Recently, I heard someone say “he [Hoffman] was the patron saint for the anguished fool”. Indeed, he showed no contempt for the flaws he found in his characters. In Todd Solondz’s film Happiness (1998) he plays Allen, a social degenerate who finds sexual release by making obscene phone calls. Normally, characters like Allen are scoffed at with deprecation, but Hoffman took this hopeless depraved outcast and found something very endearing in him.  Allen in Happiness was yet another heroic and committed performance… like all of Hoffman’s character portrayals throughout his acting career, spanning over 23 years.  His Oscar-winning performance in Capote is regarded as his grown and glory by many. However, my favourites include Rusty (Flawless), Phil Parma (Magnolia), Dean Trumbell (Punch-Drunk Love), Henry (Strangers with Candy) and Andy (Before the Devil Knows You’re Dead).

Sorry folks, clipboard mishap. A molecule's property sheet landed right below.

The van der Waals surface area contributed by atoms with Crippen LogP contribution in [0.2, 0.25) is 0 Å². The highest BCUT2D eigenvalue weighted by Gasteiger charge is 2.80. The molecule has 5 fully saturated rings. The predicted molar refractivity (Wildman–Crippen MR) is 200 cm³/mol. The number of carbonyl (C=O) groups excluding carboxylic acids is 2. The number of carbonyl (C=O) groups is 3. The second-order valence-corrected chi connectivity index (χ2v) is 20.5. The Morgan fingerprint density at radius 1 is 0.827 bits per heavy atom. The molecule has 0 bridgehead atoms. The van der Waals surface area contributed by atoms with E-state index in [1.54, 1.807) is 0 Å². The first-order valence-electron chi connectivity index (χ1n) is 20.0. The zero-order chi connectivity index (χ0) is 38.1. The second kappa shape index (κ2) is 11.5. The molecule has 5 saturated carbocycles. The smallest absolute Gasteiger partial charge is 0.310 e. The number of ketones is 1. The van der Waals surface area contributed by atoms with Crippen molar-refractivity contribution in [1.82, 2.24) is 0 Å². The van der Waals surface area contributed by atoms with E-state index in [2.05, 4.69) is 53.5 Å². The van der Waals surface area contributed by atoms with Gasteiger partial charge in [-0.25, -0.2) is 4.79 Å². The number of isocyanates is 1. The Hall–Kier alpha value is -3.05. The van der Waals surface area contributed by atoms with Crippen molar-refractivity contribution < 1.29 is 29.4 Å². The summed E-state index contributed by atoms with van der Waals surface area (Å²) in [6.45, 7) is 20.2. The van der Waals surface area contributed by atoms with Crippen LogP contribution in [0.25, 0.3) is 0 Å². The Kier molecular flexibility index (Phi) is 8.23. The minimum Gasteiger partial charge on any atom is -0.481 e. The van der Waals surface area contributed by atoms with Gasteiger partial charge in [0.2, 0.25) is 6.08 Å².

We were at a bar in Hampstead on Sunday evening when a friend announced: “Guys I’m sorry to say, they found Phillip Seymour Hoffman dead in his apartment… They think it was a drug overdose.” When I heard the news, my first thought was “Ouch that hurts.

It did hurt and it still does — another inspirational and talented artist dying from a drug overdose. As expected, in the aftermath, media headlines are selling us the tragedy, drama and exaggerated seedy details of his death… Fifty (or was it 70) bags of heroin by his side on the bathroom floor with a needle still stuck in his arm. It’s Marilyn Monroe all over again.

I’ll say it again. It hurts… but far less than what his family and children are suffering. There is no comparison here. Hoffman’s family are the ones that knew him intimately — his demons, his pain and his drug addiction. They are the ones who now must pick up the pieces with the aching knowledge that someone they loved dearly lost the battle against a mercurial beast: His dark side.